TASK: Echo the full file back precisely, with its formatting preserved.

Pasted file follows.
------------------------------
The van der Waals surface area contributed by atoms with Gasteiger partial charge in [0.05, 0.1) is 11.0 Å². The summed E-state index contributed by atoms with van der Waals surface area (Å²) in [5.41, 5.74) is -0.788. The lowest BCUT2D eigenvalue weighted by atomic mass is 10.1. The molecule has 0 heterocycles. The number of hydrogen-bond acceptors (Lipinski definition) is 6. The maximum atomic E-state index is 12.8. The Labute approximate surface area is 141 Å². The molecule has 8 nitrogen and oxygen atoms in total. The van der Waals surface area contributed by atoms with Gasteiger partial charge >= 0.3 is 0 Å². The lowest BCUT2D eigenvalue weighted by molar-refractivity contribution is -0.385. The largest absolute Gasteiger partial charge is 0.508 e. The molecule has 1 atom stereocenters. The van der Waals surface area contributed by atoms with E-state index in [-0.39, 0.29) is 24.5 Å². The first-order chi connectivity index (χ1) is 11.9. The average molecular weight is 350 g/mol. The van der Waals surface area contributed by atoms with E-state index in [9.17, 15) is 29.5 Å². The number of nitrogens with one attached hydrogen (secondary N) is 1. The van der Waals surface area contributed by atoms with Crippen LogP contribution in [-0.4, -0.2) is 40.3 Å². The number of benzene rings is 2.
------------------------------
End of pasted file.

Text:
The van der Waals surface area contributed by atoms with Gasteiger partial charge in [0.05, 0.1) is 11.0 Å². The summed E-state index contributed by atoms with van der Waals surface area (Å²) in [5.41, 5.74) is -0.788. The lowest BCUT2D eigenvalue weighted by atomic mass is 10.1. The molecule has 0 heterocycles. The number of hydrogen-bond acceptors (Lipinski definition) is 6. The maximum atomic E-state index is 12.8. The Labute approximate surface area is 141 Å². The molecule has 8 nitrogen and oxygen atoms in total. The van der Waals surface area contributed by atoms with Gasteiger partial charge >= 0.3 is 0 Å². The lowest BCUT2D eigenvalue weighted by molar-refractivity contribution is -0.385. The largest absolute Gasteiger partial charge is 0.508 e. The molecule has 1 atom stereocenters. The van der Waals surface area contributed by atoms with E-state index in [-0.39, 0.29) is 24.5 Å². The first-order chi connectivity index (χ1) is 11.9. The average molecular weight is 350 g/mol. The van der Waals surface area contributed by atoms with E-state index in [9.17, 15) is 29.5 Å². The number of nitrogens with one attached hydrogen (secondary N) is 1. The van der Waals surface area contributed by atoms with Crippen LogP contribution in [-0.4, -0.2) is 40.3 Å². The number of benzene rings is 2.